Skip to content

It ain’t over till it’s over

“The debate is over” – this is an argumentative gambit I’ve noticed quite a few people using recently around the web. It’s a subtle rhetorical device, designed to make people who disagree with you sound petty and ill-informed.

The three debates that I’ve noticed it being used in are as follows:

  1. The debate concerning the place of faith and works in the Christian life, related to the so-called “New Perspective on Paul”
  2. The debate concerning God’s sovereignty and human responsibility in evangelism, related to mission strategy in the Diocese of Sydney
  3. The debate concerning evangelism and good deeds in mission, related to the Lausanne Conference

Here’s how the device is used:

  1. You raise the issue
  2. You declare with authority that “the debate is now over”
  3. You observe that nevertheless, certain people are still debating the issue

When you use this device, you are implying two things:

  1. You belong to a privileged circle of people who are properly qualified to talk about the issue (i.e., in the cases I mentioned above New Testament scholars, a group of Sydney Anglicans, missiologists), and who are no longer interested in talking about the issue.
  2. Those who are still debating the issue don’t belong to the privileged group. They are therefore ill-informed, or petty, and clearly not qualified to talk about the issue, and not worth listening to.

I don’t like this device, and I think it should should stop. Why?

  1. It’s elitist. Just because your own circle claims to have worked out the issue, doesn’t mean that other areas of discussion about this issue are irrelevant.
  2. It’s illogical. If people are still debating the issue, then the debate is not over.
Published inFaithJustificationMinistryPaul

7 Comments

  1. Reminds me of CS Lewis’s concern about our sinful desire to part the “inner ring”!

    (BTW is it possible to install Google +one button for those of us who have crossed from Facebook to Google?)

    • Hi Luke, good thinking. The Inner Ring is a wonderful little essay, first introduced to me by the very wise Andrew Cameron. I commend it to anyone who hasn’t read it.

      W.r.t. Google+, thanks for the tip; done.

  2. Hi Lionel,

    Well said!

    The person who thinks ‘the debate is over’ seems to have forgotten that the next generation (1) weren’t around when the debate happened previously and (2) haven’t read the books / articles and probably haven’t thought about the issue. If they aren’t prepared to discuss the issues again it seems to me that they either don’t care what the next generation thinks / believes or they don’t have much in the way of an argument to give them.

    Of course, if they are making the statement to their contemporaries they may be saying ‘I don’t want to continue the debate and am proceeding on the basis that I have won’.

  3. Hi Lionel, and a bit late, but I like what you are saying too.

    I’m intrigued of course by who’s doing what in your second and third examples. But that’s just gossipy curiosity.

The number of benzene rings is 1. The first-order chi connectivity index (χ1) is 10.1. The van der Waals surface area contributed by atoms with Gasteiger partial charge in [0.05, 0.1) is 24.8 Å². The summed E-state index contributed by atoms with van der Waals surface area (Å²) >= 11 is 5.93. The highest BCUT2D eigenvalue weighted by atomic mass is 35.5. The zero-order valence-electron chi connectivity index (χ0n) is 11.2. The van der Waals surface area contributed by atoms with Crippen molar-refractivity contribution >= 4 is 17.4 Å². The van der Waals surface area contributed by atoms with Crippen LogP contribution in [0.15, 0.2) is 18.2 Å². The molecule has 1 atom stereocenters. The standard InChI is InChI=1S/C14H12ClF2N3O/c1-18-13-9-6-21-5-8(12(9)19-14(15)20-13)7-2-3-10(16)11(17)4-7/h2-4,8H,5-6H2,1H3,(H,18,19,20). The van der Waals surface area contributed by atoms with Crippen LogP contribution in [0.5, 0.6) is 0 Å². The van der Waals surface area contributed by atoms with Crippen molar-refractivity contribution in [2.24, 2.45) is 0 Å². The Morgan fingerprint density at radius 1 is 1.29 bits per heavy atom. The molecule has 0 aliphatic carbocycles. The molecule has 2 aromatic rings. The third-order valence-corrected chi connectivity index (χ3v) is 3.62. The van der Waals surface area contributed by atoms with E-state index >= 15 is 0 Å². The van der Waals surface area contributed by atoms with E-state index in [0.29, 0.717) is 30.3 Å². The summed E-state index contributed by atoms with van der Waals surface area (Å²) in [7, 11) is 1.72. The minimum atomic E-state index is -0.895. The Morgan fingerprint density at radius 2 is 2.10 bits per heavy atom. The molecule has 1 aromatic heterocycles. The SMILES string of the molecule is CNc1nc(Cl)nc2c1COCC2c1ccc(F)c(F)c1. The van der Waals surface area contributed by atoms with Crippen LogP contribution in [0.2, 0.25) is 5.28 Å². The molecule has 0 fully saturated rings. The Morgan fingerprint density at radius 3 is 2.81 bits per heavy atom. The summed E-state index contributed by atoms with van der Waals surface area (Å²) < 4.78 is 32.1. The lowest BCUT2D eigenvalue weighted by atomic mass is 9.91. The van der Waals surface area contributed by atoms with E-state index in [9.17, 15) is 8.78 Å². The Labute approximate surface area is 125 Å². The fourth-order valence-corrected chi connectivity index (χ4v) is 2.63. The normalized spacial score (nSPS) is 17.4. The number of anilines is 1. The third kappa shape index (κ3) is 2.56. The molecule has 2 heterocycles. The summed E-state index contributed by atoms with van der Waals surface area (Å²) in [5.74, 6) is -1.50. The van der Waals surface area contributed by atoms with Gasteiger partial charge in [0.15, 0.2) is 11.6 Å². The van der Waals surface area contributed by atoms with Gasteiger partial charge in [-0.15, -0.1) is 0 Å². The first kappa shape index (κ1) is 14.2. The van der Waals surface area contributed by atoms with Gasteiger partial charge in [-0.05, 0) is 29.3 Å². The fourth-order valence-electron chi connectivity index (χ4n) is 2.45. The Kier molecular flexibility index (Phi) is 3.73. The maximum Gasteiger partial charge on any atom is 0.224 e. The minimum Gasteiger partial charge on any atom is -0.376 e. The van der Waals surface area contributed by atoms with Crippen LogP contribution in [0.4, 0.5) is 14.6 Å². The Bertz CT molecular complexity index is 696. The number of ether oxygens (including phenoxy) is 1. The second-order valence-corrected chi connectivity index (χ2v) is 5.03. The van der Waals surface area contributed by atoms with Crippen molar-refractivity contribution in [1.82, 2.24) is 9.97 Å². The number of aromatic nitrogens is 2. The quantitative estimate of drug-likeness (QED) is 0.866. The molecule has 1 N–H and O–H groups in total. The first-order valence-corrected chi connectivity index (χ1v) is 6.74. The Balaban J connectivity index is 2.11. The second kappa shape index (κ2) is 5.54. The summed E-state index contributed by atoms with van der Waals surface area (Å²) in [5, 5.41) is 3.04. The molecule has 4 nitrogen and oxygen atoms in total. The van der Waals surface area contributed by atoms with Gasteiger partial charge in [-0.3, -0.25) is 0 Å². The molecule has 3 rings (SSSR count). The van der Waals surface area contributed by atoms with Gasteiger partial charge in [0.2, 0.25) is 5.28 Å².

I think there is a time when it’s fair to say the debate is over, and it is really only the lazy or stubbornly biased person, or the ostrich, who does not want to see it. For example, what about the historical claim that Jesus did not die by crucifixion. Recently, I discussed this topic on a website encouraging Christian-Muslim dialogue. I showed that there is good evidence reporting this event in a number of early sources in the New Testament, in respected non-Christian historians close to the time (Tacitus and Josephus), and that across the enormous breadth and presuppositions of NT scholarship, it is almost universally accepted as fact (citing examples from atheists like Gerd Ludemann, Jewish scholars like Geza Vermes, sceptical scholars like Bart Erhman, as well as more orthodox Christian scholars.

    On the other hand, it certainly can be a strategy to avoid looking at new evidence, or reconsidering old evidence when a properly thought through new challenge is thrown up to old interpretations.

    Among our friends, I think sometimes complementarians have been lazy on the authentein issue simply relying on what other well known complementarian authors have said in this debate, without checking the evidence for themselves. At best we’ve read Baldwin’s article on the word in the Schreiner/Kostenberger book on 1 Timothy 2 and we say that settles it. But often the un-nuanced way the cite the article shows they did not read it carefully let along check all the occurrences of authentein in the original Greek themselves, let alone sometimes even check the standard Greek lexicon BDAG for the meaning.

    (For the record, I still think 1 Tim 2:12 means a woman should not preach in a mixed congregation or be a congregational elder. I am just not so dogmatically negative about NIV 2011’s translation of the verse!)

    • Hi Sandy – thanks! I think you’ve provided an excellent model of how to do this kind of thing properly. In each case, rather than simply saying, “the debate is over”, you have shown that there are specific people who are still debating the topic, and that there is another group of people who are no longer debating the topic. And you have given suggestions as to why the debate is finished in one area, and still going on in another area. I think this is very constructive, and helps people to be discerning about how to evaluate whatever “debates” are actually going on, and whether the debate is actually worth listening to.